Thursday, April 2, 2009

This is the body who works here.

an excerpt from

"Body at Work" by Nancy Mairs

A "feminine text," all my reading had taught me, can be produced (by a woman or a man) only through "writing the body," the "feminine" body, which is, by definition, repressed by the "phallogocentricity" of language. So far, so good. But if language systematically represses "the feminine," yet writing requires language, then what on earth would "writing the body" entail? How could one "do" it? What would it "look" like if it were done? The rational (that is, linguistically permissible) answer is something like: Nothing at all. If the feminine is the pre-symbolic, the unconscious, the repressed, then the feminine is silence.

And yet. And yet. I have a voice--a "real" voice, the one you'll hear if you call me on the telephone--which emanates from a body--a "real" body, you believe, even when you cannot see it--and which I experience as uttering a feminine existence insofar as I am aware of being a woman (which is really quite far, almost all the way). Am I doing it, then? Am I speaking the body? And if I write down my utterances, will I then be writing the body? Have I "got it" at last?

While I was stumbling around in my head like this, straining to catch faint echoes of "difference" yet privately convinced that I'd be too stupid to recognize it even if it blatted like a tuba straight in my ear, I kept myself busy at whatever writing tasks came my way. More and more often, what I wrote had bodies in it--my own body, sometimes crippled and sometimes not (the way it continues to occupy my dreams), and the bodies of others, Virginia Woolf and Alice Walker and Chinese women with bound feet--and after a while it came to me that I was writing about bodies because a body was writing: me. Incorporation is an act. The body writing: writing the body. I couldn't think such a thing, I could only do it.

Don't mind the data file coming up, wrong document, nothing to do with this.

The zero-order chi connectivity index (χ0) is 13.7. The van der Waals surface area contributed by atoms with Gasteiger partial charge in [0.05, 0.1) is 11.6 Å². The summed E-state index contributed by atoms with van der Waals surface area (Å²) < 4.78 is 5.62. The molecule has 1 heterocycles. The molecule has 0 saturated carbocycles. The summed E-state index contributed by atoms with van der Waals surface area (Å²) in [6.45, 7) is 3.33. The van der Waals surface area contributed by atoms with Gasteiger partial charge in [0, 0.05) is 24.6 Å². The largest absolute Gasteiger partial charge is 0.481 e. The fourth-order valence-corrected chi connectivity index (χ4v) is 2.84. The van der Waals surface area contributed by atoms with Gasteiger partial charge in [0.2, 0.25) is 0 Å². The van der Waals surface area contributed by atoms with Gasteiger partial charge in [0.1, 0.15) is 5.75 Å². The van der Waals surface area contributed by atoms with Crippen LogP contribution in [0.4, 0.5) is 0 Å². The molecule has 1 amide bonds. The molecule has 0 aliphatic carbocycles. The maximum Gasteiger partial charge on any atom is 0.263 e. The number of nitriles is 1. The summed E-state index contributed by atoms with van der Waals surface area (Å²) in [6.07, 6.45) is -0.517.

After that, I stopped worrying about whether the feminine can or cannot be written. (I think, on balance, that it can but that reviewers won't like it much.) I just keep inscribing the fathers' words with my woman's fingers and hope that the feminine will bleed through. What has come to concern me more is the specificity that bodily existence confers. I have lost, or at least have tried to lose, the desire that underlay my early, academic writing--the desire to establish myself as an authoritative impersonal consciousness capable of generally valid insights drawn with the humanistic equivalence of scientific objectivity. Henceforth, knowing myself incapable of touching without transforming, I must be careful in a way I never dreamed before. I can never write as Authority, as Essayist, as Literary Critic. I can write only from this body as it is now: female, white, well-educated, moderately prosperous, crippled, a Roman Catholic convert, heterosexual. . . .

This is the body that works here.

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